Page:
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Divorce and community property in California

Most couples agonize over the decision of whether to end their marriage. While the decision to divorce may be a difficult one to make, most who choose to do so would admit that it is in the best interest of all involved. However, once the couple ultimately decides to take legal action, there are multiple other decisions that must be made. For many couples in California, this includes determining what is community property.

California laws regarding community property differ from the majority of states. State laws in most states involve an equitable distribution of property; factors such as the income of each spouse and the length of the marriage are taken into consideration when dividing assets. However, California is a community property state when it comes to divorce proceedings.

Under such laws, all community property is considered owned equally by both parties. This marital property can include many different items, including income received by a spouse during the marriage and property purchased during the marriage from such income. Debt is also equally shared. Typically, anything that was acquired before a marriage, gained through an inheritance or acquired after a legal separation is separate property so long as they are not placed in a joint account with the other party.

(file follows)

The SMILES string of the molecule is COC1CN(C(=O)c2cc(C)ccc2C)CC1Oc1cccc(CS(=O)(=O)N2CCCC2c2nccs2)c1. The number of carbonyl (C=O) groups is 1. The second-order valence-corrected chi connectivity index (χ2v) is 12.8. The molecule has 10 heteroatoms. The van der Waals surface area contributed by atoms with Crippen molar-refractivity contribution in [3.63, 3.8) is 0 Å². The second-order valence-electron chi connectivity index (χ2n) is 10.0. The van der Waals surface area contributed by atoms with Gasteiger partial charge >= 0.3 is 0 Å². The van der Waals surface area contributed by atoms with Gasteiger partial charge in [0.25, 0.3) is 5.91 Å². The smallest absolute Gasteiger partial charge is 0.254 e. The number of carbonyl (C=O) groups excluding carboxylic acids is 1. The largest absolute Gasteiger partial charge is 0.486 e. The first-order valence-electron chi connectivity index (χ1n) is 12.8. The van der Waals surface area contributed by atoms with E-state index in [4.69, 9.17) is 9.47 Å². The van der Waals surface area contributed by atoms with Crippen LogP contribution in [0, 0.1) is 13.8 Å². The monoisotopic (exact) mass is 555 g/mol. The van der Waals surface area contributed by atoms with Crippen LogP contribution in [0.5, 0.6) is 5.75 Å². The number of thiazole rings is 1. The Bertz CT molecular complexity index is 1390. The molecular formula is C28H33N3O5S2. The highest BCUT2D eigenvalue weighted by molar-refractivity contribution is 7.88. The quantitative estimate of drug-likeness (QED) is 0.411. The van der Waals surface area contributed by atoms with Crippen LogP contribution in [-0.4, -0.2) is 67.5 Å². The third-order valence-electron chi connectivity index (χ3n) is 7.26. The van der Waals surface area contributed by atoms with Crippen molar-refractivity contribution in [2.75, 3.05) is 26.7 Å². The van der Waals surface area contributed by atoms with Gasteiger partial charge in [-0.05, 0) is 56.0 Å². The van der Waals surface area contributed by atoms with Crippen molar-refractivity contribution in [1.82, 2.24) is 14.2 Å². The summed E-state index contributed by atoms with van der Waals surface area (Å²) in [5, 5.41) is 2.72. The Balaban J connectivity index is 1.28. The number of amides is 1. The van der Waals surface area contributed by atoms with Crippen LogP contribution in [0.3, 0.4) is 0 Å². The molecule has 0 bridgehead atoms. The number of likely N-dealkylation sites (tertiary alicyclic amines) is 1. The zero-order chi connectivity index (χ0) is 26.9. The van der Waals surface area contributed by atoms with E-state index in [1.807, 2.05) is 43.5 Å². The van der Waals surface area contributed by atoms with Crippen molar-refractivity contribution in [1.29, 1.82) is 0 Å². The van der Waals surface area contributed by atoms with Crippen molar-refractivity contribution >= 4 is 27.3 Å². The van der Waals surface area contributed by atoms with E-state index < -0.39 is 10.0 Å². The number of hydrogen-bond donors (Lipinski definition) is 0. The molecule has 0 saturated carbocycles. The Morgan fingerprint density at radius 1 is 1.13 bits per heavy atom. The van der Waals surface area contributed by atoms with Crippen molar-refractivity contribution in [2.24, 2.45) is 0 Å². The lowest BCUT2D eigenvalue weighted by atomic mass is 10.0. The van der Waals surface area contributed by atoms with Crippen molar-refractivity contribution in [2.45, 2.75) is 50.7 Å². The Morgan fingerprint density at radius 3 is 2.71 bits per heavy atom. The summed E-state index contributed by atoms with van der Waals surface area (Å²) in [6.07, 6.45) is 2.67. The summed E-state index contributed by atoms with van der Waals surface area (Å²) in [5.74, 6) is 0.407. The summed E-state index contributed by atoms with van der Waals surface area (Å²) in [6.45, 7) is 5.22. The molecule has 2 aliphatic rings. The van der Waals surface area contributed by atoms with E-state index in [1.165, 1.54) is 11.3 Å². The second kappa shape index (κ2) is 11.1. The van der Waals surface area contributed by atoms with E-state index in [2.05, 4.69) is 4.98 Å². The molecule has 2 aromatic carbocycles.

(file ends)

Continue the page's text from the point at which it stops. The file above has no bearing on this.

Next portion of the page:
Despite California laws, a 50/50 split in a divorce is not inevitable. Couples in uncontested divorces can come up with their own asset division plan. Additionally, many couples choose to create a prenuptial agreement that will detail what will be considered community property and how it should be handling in any subsequent divorce proceedings. An experienced family law attorney can help any individuals -- whether married or planning to marry -- understand the implications of state law on their assets.

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